Older parts of the surface slide under newer plates to be recycled in the Earth’s core.
Coincidentally, this is the same age as the rest of the planets in the Solar System, as well as the Sun.
At some point in the early history of Earth, a planetoid the size of Mars crashed into our planet.
The resulting collision sent debris into orbit that eventually became the Moon.
Small particles of dust collected together into larger and larger objects – pebbles, rocks, boulders, etc – until there were many planetoids in the Solar System.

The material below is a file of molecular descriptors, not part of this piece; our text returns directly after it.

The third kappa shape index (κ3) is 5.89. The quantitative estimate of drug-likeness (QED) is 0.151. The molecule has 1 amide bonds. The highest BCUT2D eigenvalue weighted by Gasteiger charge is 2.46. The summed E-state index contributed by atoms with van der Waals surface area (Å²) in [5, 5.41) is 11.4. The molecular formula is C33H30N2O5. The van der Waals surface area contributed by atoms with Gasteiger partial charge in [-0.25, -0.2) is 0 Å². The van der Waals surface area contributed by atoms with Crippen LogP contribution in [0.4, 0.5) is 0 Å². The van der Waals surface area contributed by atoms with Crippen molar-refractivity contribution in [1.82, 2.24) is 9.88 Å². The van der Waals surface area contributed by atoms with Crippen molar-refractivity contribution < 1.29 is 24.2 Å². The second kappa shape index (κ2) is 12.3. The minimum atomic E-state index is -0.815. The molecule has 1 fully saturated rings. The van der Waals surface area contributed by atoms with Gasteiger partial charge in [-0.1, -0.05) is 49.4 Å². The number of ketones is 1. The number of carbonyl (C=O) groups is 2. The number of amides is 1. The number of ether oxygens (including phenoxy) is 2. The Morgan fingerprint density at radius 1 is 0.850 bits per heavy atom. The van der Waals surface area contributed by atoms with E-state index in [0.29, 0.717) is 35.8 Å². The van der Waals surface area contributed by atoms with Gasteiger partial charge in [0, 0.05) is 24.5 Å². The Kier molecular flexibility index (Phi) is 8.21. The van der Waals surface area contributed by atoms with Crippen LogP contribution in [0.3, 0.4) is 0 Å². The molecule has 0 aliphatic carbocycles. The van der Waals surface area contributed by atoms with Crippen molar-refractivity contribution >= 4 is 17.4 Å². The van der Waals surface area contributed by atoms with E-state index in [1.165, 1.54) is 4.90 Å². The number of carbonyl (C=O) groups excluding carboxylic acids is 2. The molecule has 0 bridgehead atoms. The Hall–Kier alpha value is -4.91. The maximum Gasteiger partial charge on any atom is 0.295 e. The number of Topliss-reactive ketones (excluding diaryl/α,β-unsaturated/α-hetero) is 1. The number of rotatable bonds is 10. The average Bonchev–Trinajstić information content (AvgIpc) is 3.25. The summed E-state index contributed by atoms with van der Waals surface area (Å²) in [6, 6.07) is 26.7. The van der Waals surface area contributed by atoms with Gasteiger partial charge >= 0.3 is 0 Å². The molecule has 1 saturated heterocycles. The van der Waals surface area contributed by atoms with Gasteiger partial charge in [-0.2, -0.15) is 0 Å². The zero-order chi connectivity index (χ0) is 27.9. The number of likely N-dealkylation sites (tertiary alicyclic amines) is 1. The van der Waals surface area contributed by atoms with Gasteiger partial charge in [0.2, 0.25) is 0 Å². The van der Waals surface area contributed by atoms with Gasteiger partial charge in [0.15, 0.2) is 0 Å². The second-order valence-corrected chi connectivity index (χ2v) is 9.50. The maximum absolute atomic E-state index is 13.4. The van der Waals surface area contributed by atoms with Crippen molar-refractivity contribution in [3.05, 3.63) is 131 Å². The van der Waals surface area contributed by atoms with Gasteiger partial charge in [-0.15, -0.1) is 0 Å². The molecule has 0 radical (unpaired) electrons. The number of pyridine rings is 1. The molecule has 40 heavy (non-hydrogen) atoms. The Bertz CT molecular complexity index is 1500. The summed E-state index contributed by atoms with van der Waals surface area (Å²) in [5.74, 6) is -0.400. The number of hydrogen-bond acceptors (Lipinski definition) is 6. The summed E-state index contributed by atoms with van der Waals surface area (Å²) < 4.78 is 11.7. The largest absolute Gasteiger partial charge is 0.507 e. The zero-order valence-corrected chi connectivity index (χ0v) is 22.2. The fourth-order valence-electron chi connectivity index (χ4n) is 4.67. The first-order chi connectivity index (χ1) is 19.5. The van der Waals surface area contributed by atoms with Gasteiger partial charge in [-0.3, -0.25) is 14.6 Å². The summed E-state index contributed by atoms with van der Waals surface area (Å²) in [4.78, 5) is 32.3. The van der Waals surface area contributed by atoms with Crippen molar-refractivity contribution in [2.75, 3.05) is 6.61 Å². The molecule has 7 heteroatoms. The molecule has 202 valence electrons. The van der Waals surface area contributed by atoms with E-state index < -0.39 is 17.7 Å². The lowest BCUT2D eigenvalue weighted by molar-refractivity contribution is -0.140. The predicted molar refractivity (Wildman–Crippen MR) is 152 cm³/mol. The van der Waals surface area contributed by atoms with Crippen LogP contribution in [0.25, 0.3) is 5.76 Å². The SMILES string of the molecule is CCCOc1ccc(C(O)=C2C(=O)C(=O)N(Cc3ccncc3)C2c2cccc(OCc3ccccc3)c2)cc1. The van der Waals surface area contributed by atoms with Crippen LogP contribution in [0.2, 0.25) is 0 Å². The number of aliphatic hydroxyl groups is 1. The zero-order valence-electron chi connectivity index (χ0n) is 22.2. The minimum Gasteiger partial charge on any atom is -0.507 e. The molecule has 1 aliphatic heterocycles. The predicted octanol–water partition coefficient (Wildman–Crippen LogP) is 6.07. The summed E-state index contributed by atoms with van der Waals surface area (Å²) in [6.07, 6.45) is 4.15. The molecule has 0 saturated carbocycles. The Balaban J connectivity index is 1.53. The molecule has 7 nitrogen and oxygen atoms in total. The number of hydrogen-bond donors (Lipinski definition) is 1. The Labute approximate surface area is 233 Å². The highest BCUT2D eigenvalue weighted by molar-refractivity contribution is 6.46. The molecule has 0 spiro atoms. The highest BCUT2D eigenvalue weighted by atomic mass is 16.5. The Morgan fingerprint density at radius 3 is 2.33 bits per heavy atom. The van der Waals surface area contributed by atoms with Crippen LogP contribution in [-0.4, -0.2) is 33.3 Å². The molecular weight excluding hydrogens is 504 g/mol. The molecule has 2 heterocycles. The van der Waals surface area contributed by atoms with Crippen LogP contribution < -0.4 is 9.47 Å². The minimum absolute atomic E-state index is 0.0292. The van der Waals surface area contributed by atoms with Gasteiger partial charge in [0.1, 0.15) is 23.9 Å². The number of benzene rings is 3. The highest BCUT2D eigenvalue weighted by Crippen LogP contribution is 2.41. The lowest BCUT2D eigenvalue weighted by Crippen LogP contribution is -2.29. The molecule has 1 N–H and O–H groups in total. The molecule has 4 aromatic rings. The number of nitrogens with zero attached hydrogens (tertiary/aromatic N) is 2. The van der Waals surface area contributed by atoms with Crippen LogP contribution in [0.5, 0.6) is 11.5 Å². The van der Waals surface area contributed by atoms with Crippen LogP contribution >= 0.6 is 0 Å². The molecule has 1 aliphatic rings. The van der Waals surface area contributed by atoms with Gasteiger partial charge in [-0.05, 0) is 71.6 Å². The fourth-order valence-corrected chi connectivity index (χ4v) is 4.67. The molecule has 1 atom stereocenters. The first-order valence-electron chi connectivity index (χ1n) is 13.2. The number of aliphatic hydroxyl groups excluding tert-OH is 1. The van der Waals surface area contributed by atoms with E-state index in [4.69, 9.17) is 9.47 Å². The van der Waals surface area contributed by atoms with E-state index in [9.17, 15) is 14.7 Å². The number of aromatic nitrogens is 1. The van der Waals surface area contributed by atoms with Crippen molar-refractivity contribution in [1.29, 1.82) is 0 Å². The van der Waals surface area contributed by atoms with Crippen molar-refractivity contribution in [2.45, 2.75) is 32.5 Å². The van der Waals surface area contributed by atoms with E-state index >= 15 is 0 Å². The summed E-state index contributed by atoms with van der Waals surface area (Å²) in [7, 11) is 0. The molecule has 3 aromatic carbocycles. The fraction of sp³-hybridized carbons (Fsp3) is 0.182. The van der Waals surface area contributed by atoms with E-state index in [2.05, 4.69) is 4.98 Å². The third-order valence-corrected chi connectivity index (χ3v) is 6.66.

These planetoids collided together and eventually enough came together to become Earth-sized.
Of course, it’s not a coincidence; the Sun and the planets all formed together from a diffuse cloud of hydrogen billions of years ago.
In the early Solar System, all of the planets formed in the solar nebula; the remnants left over from the formation of the Sun.
How do scientists know Earth is 4.54 billion years old?
It’s actually difficult to tell from the surface of the planet alone, since plate tectonics constantly reshape its surface.